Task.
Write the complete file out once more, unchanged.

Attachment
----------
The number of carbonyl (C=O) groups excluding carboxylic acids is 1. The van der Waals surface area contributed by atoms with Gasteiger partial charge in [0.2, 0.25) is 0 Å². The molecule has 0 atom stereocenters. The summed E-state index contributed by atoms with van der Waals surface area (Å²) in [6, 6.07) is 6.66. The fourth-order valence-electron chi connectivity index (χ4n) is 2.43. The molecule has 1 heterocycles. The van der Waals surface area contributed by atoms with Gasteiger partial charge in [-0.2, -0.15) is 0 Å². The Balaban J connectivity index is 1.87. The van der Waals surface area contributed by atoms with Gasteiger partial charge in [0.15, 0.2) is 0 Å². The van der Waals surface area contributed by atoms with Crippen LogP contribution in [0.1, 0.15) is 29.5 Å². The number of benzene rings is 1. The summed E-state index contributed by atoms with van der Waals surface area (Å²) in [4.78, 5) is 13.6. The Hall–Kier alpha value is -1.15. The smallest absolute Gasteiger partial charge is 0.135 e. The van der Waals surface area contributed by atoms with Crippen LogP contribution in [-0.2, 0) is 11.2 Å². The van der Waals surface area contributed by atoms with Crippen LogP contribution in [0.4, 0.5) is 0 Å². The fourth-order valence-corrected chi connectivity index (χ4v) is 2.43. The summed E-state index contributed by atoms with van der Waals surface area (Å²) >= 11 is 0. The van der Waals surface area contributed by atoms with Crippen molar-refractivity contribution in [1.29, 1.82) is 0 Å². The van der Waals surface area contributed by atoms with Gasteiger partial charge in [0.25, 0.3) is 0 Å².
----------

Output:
The number of carbonyl (C=O) groups excluding carboxylic acids is 1. The van der Waals surface area contributed by atoms with Gasteiger partial charge in [0.2, 0.25) is 0 Å². The molecule has 0 atom stereocenters. The summed E-state index contributed by atoms with van der Waals surface area (Å²) in [6, 6.07) is 6.66. The fourth-order valence-electron chi connectivity index (χ4n) is 2.43. The molecule has 1 heterocycles. The van der Waals surface area contributed by atoms with Gasteiger partial charge in [-0.2, -0.15) is 0 Å². The Balaban J connectivity index is 1.87. The van der Waals surface area contributed by atoms with Gasteiger partial charge in [0.15, 0.2) is 0 Å². The van der Waals surface area contributed by atoms with Crippen LogP contribution in [0.1, 0.15) is 29.5 Å². The number of benzene rings is 1. The summed E-state index contributed by atoms with van der Waals surface area (Å²) in [4.78, 5) is 13.6. The Hall–Kier alpha value is -1.15. The smallest absolute Gasteiger partial charge is 0.135 e. The van der Waals surface area contributed by atoms with Crippen LogP contribution in [-0.2, 0) is 11.2 Å². The van der Waals surface area contributed by atoms with Crippen LogP contribution in [0.4, 0.5) is 0 Å². The fourth-order valence-corrected chi connectivity index (χ4v) is 2.43. The summed E-state index contributed by atoms with van der Waals surface area (Å²) >= 11 is 0. The van der Waals surface area contributed by atoms with Crippen molar-refractivity contribution in [1.29, 1.82) is 0 Å². The van der Waals surface area contributed by atoms with Gasteiger partial charge in [0.25, 0.3) is 0 Å².